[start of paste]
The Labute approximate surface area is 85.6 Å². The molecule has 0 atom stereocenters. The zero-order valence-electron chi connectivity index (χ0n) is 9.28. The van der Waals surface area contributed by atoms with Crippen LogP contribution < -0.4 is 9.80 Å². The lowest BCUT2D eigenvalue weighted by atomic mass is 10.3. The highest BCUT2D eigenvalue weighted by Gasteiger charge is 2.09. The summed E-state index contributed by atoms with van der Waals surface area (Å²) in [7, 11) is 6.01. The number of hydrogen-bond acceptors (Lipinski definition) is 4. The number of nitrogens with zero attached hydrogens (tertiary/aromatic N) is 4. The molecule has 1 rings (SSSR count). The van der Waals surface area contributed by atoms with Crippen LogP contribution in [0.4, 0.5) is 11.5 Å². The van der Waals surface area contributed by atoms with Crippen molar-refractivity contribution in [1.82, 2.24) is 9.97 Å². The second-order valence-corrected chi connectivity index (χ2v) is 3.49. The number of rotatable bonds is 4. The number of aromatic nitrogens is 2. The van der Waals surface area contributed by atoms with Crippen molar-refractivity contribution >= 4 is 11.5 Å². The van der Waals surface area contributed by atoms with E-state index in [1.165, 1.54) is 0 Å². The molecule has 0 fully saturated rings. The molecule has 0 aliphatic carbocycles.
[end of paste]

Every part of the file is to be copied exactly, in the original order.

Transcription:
The Labute approximate surface area is 85.6 Å². The molecule has 0 atom stereocenters. The zero-order valence-electron chi connectivity index (χ0n) is 9.28. The van der Waals surface area contributed by atoms with Crippen LogP contribution < -0.4 is 9.80 Å². The lowest BCUT2D eigenvalue weighted by atomic mass is 10.3. The highest BCUT2D eigenvalue weighted by Gasteiger charge is 2.09. The summed E-state index contributed by atoms with van der Waals surface area (Å²) in [7, 11) is 6.01. The number of hydrogen-bond acceptors (Lipinski definition) is 4. The number of nitrogens with zero attached hydrogens (tertiary/aromatic N) is 4. The molecule has 1 rings (SSSR count). The van der Waals surface area contributed by atoms with Crippen LogP contribution in [0.4, 0.5) is 11.5 Å². The van der Waals surface area contributed by atoms with Crippen molar-refractivity contribution in [1.82, 2.24) is 9.97 Å². The second-order valence-corrected chi connectivity index (χ2v) is 3.49. The number of rotatable bonds is 4. The number of aromatic nitrogens is 2. The van der Waals surface area contributed by atoms with Crippen molar-refractivity contribution >= 4 is 11.5 Å². The van der Waals surface area contributed by atoms with E-state index in [1.165, 1.54) is 0 Å². The molecule has 0 fully saturated rings. The molecule has 0 aliphatic carbocycles.